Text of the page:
12 Years a Detainee
Tomorrow, January 11th, marks the 12th anniversary of the first arrival of detainees at the detention center at Guantanamo Bay. At that juncture, the United States was still reeling from the terrorist attacks of September 11, 2001; for over a decade Guantanamo (Gitmo), has been a black mark on the reputation of the United States around the world.
Why? Because at Guantanamo, men who have been captured by the U.S. government are held, often without a trial, awaiting their fate. Many detainees participate in hunger strikes, protesting the conditions of the detention center, and their treatment. In December, the Department of Defense announced that it would no longer release the number of prisoners striking – a problematic development as those figures are important as a representation of what is happening at the center in Cuba.
On his second full day in office, President Obama issued an executive order calling on his new Administration and on Congress to close GITMO. One of the most important steps towards the eventual closure of the detention center is the transfer and repatriation of detainees. The last few months of 2013 saw many transfers – the population decreased from 166 in June to 155 by the end of December. The last of the Uigher population at Guantanamo were transferred to Slovakia in the last few days of 2013. The Uighers are an oppressed population in China, thus many were concerned about repatriating the former detainees.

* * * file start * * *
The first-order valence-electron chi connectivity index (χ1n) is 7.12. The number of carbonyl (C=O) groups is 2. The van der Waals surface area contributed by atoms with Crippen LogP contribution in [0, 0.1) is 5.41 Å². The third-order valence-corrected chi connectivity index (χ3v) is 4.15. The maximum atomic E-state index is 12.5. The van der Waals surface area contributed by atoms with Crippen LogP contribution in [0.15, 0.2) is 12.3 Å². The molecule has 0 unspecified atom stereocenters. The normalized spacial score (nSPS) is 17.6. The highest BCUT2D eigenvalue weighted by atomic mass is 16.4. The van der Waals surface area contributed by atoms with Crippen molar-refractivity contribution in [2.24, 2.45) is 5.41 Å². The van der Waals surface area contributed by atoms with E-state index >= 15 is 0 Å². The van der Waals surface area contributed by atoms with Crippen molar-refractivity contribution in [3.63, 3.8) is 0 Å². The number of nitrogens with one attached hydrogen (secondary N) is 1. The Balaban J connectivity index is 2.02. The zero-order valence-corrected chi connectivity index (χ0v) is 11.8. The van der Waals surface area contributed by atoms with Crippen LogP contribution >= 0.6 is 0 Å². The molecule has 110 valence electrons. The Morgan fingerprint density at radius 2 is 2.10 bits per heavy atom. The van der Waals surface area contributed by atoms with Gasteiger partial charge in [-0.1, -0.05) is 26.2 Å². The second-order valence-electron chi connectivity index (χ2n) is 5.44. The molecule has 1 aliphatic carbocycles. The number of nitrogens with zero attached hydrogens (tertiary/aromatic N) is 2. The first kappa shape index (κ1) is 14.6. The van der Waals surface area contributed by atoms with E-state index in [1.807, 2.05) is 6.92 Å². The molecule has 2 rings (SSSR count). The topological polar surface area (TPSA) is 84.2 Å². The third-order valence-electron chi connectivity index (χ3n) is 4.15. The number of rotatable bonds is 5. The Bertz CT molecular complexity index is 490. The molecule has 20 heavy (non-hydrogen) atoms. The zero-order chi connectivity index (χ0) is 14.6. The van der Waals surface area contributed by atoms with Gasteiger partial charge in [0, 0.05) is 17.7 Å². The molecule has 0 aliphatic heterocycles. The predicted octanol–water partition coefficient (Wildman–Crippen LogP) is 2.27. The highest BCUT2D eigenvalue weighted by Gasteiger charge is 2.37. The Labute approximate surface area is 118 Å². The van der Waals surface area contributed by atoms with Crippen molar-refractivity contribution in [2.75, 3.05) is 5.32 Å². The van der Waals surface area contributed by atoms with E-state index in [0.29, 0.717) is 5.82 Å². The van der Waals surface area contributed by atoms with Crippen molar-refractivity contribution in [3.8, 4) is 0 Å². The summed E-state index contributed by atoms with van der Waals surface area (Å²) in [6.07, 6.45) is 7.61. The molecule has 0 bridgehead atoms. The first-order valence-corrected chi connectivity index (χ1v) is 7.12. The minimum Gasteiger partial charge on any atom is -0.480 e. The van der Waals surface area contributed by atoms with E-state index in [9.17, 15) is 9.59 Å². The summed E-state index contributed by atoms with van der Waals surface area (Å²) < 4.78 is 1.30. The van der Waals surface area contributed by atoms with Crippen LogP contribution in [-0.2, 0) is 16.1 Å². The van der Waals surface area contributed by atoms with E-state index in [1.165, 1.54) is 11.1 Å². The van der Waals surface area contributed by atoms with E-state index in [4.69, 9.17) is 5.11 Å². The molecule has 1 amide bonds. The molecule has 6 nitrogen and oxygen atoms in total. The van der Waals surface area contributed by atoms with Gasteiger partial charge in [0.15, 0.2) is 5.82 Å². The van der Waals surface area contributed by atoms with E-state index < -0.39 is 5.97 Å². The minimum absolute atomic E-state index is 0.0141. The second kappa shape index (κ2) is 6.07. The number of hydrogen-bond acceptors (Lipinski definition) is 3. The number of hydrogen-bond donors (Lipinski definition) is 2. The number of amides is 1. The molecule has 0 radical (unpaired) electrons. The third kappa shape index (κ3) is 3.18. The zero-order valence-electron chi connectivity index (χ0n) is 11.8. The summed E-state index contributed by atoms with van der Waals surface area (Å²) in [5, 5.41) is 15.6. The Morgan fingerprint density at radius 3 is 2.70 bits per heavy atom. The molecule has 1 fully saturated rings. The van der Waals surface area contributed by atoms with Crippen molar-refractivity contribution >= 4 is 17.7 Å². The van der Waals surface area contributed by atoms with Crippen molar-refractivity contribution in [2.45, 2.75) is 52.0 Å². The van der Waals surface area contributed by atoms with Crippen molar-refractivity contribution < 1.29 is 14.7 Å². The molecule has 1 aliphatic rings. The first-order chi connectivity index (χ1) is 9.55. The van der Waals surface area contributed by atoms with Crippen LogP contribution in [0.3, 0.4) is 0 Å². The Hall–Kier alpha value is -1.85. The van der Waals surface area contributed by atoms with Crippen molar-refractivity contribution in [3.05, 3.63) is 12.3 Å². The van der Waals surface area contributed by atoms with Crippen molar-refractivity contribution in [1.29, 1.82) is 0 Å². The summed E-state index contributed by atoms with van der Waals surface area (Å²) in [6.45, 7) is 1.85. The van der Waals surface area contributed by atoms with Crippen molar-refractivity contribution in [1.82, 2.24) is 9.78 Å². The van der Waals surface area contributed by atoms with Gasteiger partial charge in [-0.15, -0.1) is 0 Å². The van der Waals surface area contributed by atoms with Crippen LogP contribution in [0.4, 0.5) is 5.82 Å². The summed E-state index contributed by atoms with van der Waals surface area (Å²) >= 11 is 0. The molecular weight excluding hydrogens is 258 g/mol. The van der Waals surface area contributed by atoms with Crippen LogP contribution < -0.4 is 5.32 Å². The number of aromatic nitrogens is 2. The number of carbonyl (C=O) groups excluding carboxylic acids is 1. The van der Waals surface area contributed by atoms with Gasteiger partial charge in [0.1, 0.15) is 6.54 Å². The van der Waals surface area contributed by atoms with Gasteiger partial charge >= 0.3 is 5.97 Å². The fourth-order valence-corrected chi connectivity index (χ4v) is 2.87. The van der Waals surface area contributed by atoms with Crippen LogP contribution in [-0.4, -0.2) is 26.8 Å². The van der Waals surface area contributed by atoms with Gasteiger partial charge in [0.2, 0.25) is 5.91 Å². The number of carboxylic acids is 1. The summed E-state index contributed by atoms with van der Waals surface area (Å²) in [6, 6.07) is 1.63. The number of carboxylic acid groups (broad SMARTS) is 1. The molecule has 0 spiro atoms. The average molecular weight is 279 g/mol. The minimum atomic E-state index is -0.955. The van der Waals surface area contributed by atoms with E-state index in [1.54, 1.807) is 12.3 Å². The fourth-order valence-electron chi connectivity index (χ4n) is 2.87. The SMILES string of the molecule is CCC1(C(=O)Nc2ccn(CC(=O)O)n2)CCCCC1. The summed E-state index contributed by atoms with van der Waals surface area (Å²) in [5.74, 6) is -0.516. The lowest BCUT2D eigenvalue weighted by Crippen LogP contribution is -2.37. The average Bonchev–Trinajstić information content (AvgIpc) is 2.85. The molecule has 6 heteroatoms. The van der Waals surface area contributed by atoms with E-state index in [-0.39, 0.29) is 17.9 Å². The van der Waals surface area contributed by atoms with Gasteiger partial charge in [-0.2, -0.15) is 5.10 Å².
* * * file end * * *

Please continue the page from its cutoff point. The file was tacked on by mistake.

On Thursday, the first Periodic Review Board concluded their evaluation of detainee, Mahmud Mujahid who, once deemed too dangerous to release, was reevaluated and cleared for release. Mujahid has been a detainee for 12 years.
Although decreasing the detainee population at Guantanamo is crucial to its closure, it is important to keep in mind that when former detainees are transferred, they must be transferred to a nation where their safety will not be threatened.
As we reflect on the past twelve years, we hope that going forward the legal issues related to Guantanamo are resolved.